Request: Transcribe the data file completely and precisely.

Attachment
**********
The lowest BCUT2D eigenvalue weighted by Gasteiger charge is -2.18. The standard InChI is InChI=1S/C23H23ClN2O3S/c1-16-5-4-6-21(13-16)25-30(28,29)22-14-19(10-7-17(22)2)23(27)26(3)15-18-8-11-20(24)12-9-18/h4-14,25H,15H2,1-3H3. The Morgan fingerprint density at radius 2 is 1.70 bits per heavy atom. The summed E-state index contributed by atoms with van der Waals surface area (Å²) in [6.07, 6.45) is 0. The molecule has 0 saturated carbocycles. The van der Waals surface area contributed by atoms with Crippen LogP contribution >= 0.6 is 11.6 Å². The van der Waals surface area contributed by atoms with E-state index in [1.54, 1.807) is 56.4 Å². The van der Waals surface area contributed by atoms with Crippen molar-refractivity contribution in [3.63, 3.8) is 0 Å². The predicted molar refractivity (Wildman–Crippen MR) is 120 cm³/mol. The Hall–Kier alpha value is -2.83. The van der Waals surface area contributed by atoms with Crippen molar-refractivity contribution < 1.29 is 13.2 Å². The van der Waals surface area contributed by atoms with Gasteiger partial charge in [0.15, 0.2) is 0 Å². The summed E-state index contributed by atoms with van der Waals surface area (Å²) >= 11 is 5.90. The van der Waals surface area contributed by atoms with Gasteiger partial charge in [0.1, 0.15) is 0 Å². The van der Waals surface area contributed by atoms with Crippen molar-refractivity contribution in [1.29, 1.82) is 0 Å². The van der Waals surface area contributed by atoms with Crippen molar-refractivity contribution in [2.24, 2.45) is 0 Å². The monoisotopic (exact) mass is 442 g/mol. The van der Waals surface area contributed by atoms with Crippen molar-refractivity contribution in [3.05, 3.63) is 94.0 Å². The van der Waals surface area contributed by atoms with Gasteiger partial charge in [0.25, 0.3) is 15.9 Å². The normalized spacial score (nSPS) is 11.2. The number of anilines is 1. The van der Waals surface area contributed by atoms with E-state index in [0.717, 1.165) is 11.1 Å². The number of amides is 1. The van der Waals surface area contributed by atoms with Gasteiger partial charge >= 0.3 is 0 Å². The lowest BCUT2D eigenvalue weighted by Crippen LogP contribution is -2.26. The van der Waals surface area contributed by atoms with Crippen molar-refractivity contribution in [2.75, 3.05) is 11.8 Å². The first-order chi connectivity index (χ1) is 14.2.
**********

The lowest BCUT2D eigenvalue weighted by Gasteiger charge is -2.18. The standard InChI is InChI=1S/C23H23ClN2O3S/c1-16-5-4-6-21(13-16)25-30(28,29)22-14-19(10-7-17(22)2)23(27)26(3)15-18-8-11-20(24)12-9-18/h4-14,25H,15H2,1-3H3. The Morgan fingerprint density at radius 2 is 1.70 bits per heavy atom. The summed E-state index contributed by atoms with van der Waals surface area (Å²) in [6.07, 6.45) is 0. The molecule has 0 saturated carbocycles. The van der Waals surface area contributed by atoms with Crippen LogP contribution >= 0.6 is 11.6 Å². The van der Waals surface area contributed by atoms with E-state index in [1.54, 1.807) is 56.4 Å². The van der Waals surface area contributed by atoms with Crippen molar-refractivity contribution in [3.63, 3.8) is 0 Å². The predicted molar refractivity (Wildman–Crippen MR) is 120 cm³/mol. The Hall–Kier alpha value is -2.83. The van der Waals surface area contributed by atoms with Crippen molar-refractivity contribution < 1.29 is 13.2 Å². The van der Waals surface area contributed by atoms with Gasteiger partial charge in [0.15, 0.2) is 0 Å². The summed E-state index contributed by atoms with van der Waals surface area (Å²) >= 11 is 5.90. The van der Waals surface area contributed by atoms with Gasteiger partial charge in [0.1, 0.15) is 0 Å². The van der Waals surface area contributed by atoms with Crippen molar-refractivity contribution in [1.29, 1.82) is 0 Å². The van der Waals surface area contributed by atoms with Crippen molar-refractivity contribution in [2.24, 2.45) is 0 Å². The monoisotopic (exact) mass is 442 g/mol. The van der Waals surface area contributed by atoms with Crippen molar-refractivity contribution in [3.05, 3.63) is 94.0 Å². The van der Waals surface area contributed by atoms with Gasteiger partial charge in [0.25, 0.3) is 15.9 Å². The normalized spacial score (nSPS) is 11.2. The number of anilines is 1. The van der Waals surface area contributed by atoms with E-state index in [0.717, 1.165) is 11.1 Å². The number of amides is 1. The van der Waals surface area contributed by atoms with Gasteiger partial charge >= 0.3 is 0 Å². The lowest BCUT2D eigenvalue weighted by Crippen LogP contribution is -2.26. The van der Waals surface area contributed by atoms with Crippen molar-refractivity contribution in [2.75, 3.05) is 11.8 Å². The first-order chi connectivity index (χ1) is 14.2.